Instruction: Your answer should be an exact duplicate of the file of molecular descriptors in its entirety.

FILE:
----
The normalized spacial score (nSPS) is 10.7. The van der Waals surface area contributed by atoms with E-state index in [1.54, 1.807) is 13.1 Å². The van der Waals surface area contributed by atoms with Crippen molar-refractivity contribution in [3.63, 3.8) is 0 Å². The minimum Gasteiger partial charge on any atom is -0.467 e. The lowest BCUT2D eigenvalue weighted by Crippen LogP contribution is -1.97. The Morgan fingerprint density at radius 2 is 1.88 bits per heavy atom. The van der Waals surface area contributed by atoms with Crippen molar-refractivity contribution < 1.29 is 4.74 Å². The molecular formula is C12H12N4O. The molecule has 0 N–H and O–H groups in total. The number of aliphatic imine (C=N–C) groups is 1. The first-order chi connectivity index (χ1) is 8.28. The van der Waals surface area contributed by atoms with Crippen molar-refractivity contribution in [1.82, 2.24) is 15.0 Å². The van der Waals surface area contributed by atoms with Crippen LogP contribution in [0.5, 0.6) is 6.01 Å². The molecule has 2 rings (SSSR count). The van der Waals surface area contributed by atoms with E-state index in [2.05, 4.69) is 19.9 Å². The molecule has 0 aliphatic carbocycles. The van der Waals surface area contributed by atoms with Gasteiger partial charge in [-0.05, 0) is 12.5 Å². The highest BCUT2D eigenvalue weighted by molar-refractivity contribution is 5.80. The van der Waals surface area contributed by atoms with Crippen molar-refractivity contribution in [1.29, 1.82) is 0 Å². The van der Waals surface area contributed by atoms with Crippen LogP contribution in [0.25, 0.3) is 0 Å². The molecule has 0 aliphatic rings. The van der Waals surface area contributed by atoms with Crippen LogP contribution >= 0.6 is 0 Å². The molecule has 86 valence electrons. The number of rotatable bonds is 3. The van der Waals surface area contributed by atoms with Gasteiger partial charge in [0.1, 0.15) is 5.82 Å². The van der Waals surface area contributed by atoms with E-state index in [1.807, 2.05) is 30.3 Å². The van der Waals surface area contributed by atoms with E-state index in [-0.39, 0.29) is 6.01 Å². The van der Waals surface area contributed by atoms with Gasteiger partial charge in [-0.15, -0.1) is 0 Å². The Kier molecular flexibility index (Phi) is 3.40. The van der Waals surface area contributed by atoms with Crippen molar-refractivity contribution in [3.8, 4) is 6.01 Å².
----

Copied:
The normalized spacial score (nSPS) is 10.7. The van der Waals surface area contributed by atoms with E-state index in [1.54, 1.807) is 13.1 Å². The van der Waals surface area contributed by atoms with Crippen molar-refractivity contribution in [3.63, 3.8) is 0 Å². The minimum Gasteiger partial charge on any atom is -0.467 e. The lowest BCUT2D eigenvalue weighted by Crippen LogP contribution is -1.97. The Morgan fingerprint density at radius 2 is 1.88 bits per heavy atom. The van der Waals surface area contributed by atoms with Crippen molar-refractivity contribution < 1.29 is 4.74 Å². The molecular formula is C12H12N4O. The molecule has 0 N–H and O–H groups in total. The number of aliphatic imine (C=N–C) groups is 1. The first-order chi connectivity index (χ1) is 8.28. The van der Waals surface area contributed by atoms with Crippen molar-refractivity contribution in [1.82, 2.24) is 15.0 Å². The van der Waals surface area contributed by atoms with Crippen LogP contribution in [0.5, 0.6) is 6.01 Å². The molecule has 2 rings (SSSR count). The van der Waals surface area contributed by atoms with E-state index in [2.05, 4.69) is 19.9 Å². The molecule has 0 aliphatic carbocycles. The van der Waals surface area contributed by atoms with Gasteiger partial charge in [-0.05, 0) is 12.5 Å². The highest BCUT2D eigenvalue weighted by molar-refractivity contribution is 5.80. The van der Waals surface area contributed by atoms with Crippen molar-refractivity contribution in [1.29, 1.82) is 0 Å². The van der Waals surface area contributed by atoms with Crippen LogP contribution in [0.25, 0.3) is 0 Å². The molecule has 0 aliphatic rings. The van der Waals surface area contributed by atoms with Crippen LogP contribution >= 0.6 is 0 Å². The molecule has 86 valence electrons. The number of rotatable bonds is 3. The van der Waals surface area contributed by atoms with Gasteiger partial charge in [0.1, 0.15) is 5.82 Å². The van der Waals surface area contributed by atoms with E-state index in [1.807, 2.05) is 30.3 Å². The van der Waals surface area contributed by atoms with E-state index in [-0.39, 0.29) is 6.01 Å². The van der Waals surface area contributed by atoms with Gasteiger partial charge in [-0.15, -0.1) is 0 Å². The Kier molecular flexibility index (Phi) is 3.40. The van der Waals surface area contributed by atoms with Crippen molar-refractivity contribution in [3.8, 4) is 6.01 Å².